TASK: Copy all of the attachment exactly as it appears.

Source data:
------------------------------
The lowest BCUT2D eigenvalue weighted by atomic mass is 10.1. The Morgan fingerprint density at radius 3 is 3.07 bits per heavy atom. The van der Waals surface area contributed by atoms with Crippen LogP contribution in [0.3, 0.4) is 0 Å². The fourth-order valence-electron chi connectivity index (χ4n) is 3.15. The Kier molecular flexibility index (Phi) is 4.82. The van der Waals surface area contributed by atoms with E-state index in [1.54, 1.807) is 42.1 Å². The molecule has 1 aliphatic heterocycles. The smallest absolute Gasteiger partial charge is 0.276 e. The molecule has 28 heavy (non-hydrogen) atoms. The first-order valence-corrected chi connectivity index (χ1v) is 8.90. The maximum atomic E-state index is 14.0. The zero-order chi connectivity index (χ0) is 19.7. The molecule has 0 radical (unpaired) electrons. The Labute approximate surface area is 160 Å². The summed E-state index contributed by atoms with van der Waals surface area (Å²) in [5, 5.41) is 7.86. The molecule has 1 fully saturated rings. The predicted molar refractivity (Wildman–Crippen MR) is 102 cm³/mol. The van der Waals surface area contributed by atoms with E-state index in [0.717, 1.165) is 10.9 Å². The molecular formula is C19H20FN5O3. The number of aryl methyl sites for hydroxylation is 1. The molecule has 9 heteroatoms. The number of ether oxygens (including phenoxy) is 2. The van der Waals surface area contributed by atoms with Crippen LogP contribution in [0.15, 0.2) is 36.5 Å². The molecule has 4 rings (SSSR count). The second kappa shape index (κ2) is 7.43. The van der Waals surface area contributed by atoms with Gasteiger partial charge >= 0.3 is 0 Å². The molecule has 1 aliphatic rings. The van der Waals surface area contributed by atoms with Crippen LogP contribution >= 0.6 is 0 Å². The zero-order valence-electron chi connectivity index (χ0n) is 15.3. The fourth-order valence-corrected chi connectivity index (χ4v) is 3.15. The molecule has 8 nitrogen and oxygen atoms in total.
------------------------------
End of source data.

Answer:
The lowest BCUT2D eigenvalue weighted by atomic mass is 10.1. The Morgan fingerprint density at radius 3 is 3.07 bits per heavy atom. The van der Waals surface area contributed by atoms with Crippen LogP contribution in [0.3, 0.4) is 0 Å². The fourth-order valence-electron chi connectivity index (χ4n) is 3.15. The Kier molecular flexibility index (Phi) is 4.82. The van der Waals surface area contributed by atoms with E-state index in [1.54, 1.807) is 42.1 Å². The molecule has 1 aliphatic heterocycles. The smallest absolute Gasteiger partial charge is 0.276 e. The molecule has 28 heavy (non-hydrogen) atoms. The first-order valence-corrected chi connectivity index (χ1v) is 8.90. The maximum atomic E-state index is 14.0. The zero-order chi connectivity index (χ0) is 19.7. The molecule has 0 radical (unpaired) electrons. The Labute approximate surface area is 160 Å². The summed E-state index contributed by atoms with van der Waals surface area (Å²) in [5, 5.41) is 7.86. The molecule has 1 fully saturated rings. The predicted molar refractivity (Wildman–Crippen MR) is 102 cm³/mol. The van der Waals surface area contributed by atoms with E-state index in [0.717, 1.165) is 10.9 Å². The molecular formula is C19H20FN5O3. The number of aryl methyl sites for hydroxylation is 1. The molecule has 9 heteroatoms. The number of ether oxygens (including phenoxy) is 2. The van der Waals surface area contributed by atoms with Crippen LogP contribution in [0.15, 0.2) is 36.5 Å². The molecule has 4 rings (SSSR count). The second kappa shape index (κ2) is 7.43. The van der Waals surface area contributed by atoms with Gasteiger partial charge >= 0.3 is 0 Å². The molecule has 1 aliphatic rings. The van der Waals surface area contributed by atoms with Crippen LogP contribution >= 0.6 is 0 Å². The zero-order valence-electron chi connectivity index (χ0n) is 15.3. The fourth-order valence-corrected chi connectivity index (χ4v) is 3.15. The molecule has 8 nitrogen and oxygen atoms in total.